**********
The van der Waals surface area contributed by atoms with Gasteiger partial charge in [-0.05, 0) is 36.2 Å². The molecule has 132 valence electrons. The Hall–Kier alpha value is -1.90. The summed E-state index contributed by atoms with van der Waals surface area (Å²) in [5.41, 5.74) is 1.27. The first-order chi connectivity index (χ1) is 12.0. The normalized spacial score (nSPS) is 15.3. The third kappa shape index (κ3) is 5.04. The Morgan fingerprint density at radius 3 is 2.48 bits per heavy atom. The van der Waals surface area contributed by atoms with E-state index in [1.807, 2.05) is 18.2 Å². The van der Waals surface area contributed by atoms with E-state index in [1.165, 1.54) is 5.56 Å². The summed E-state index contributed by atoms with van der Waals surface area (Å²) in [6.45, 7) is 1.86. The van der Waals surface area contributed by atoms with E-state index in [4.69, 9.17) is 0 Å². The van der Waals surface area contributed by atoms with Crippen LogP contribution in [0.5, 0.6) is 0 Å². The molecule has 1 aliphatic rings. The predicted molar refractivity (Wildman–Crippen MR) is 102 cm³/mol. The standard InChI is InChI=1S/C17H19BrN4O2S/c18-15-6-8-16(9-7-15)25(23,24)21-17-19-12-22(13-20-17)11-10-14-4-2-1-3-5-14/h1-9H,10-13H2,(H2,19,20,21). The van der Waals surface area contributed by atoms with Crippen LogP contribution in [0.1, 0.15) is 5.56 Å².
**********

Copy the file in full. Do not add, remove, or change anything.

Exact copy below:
The van der Waals surface area contributed by atoms with Gasteiger partial charge in [-0.05, 0) is 36.2 Å². The molecule has 132 valence electrons. The Hall–Kier alpha value is -1.90. The summed E-state index contributed by atoms with van der Waals surface area (Å²) in [5.41, 5.74) is 1.27. The first-order chi connectivity index (χ1) is 12.0. The normalized spacial score (nSPS) is 15.3. The third kappa shape index (κ3) is 5.04. The Morgan fingerprint density at radius 3 is 2.48 bits per heavy atom. The van der Waals surface area contributed by atoms with E-state index in [1.807, 2.05) is 18.2 Å². The van der Waals surface area contributed by atoms with E-state index in [1.165, 1.54) is 5.56 Å². The summed E-state index contributed by atoms with van der Waals surface area (Å²) in [6.45, 7) is 1.86. The van der Waals surface area contributed by atoms with E-state index in [4.69, 9.17) is 0 Å². The van der Waals surface area contributed by atoms with Crippen LogP contribution in [0.5, 0.6) is 0 Å². The molecule has 1 aliphatic rings. The predicted molar refractivity (Wildman–Crippen MR) is 102 cm³/mol. The standard InChI is InChI=1S/C17H19BrN4O2S/c18-15-6-8-16(9-7-15)25(23,24)21-17-19-12-22(13-20-17)11-10-14-4-2-1-3-5-14/h1-9H,10-13H2,(H2,19,20,21). The van der Waals surface area contributed by atoms with Crippen LogP contribution in [0.1, 0.15) is 5.56 Å².